Rineke Dijkstra/Toni Hafkenscheid at Lee Ka-Sing Gallery (993 Queen West) to May 18. Launch party for Prefix Photo #5 featuring work by Dijkstra and Hafkenscheid, tonight (Thursday, May 9), 7-10 pm. 416-504-9387. Rating: NNNN Rating: NNNNN
either the world is small and endearing, like a child's play set, or it's full of gun-toting morons, like GI Joe come to life. It depends on which of these two renowned Dutch artists' work you identify with.Rineke Dijkstra has found fame with very straight-ahead shots of people in their places. On display at Lee Ka-Sing are four full-length portraits, each of a young man hefting a machine gun in a generic battlefield environment.
A burly soldier takes his pose cue from Rambo. Holding a massive gun at the hip with a chunky hand, he obviously wants to kick some ass, but the fancy, puffy camouflage hat he's wearing kind of undermines his tough-guy thing.
In contrast to that overstuffed popinjay, an equally well-armed soldier stands rigid, clearly made uncomfortable by the photo session, his cumbersome apparel and probably his job. He is holding the gun equivalent of a bicycle for two and looks to be in real danger of dropping it on his foot.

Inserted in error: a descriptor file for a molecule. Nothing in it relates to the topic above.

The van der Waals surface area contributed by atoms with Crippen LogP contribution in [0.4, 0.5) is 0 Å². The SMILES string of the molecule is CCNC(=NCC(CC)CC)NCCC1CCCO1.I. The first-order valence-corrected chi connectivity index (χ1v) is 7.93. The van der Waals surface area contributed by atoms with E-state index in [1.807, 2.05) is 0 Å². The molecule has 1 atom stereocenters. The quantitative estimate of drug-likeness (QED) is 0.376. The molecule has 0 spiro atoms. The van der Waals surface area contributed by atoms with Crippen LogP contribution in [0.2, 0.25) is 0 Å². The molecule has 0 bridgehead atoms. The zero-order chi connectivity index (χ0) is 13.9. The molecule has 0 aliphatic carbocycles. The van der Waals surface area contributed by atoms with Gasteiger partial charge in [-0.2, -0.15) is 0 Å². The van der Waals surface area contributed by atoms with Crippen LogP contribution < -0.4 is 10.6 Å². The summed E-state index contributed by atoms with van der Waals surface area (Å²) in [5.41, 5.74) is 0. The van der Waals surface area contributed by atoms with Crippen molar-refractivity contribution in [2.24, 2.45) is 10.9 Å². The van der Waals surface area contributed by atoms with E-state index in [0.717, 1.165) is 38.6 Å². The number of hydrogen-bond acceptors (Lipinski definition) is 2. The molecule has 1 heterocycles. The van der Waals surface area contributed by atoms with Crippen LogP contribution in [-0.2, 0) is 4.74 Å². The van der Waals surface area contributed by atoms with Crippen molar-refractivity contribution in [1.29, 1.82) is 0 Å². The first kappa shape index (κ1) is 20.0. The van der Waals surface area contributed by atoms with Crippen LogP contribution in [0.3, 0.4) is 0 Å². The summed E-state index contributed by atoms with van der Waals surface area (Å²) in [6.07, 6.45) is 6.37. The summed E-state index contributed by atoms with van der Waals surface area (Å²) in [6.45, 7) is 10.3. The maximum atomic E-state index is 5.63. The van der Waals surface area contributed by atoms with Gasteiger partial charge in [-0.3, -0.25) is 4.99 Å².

Toni Hafkenscheid has other ideas. He has a magic ability to make landscapes look like toy models. He blurs parts of the picture, somehow making the remaining image seem small and unreal.
Sitting in the driveway of a suburban setting, an orange Beetle might be mistaken for a Dinky car. In one low-angle shot, a train engine rests in a clearing, while in another a long line of rail cars snakes though a mountainous forest. You'd swear they were models from a child's train set. A motel sits on a hill in another photo -- a place for tiny travellers to rest their heads.
Hafkenscheid's world is cute and unthreatening. Dijkstra's soldiers would probably stomp all over it.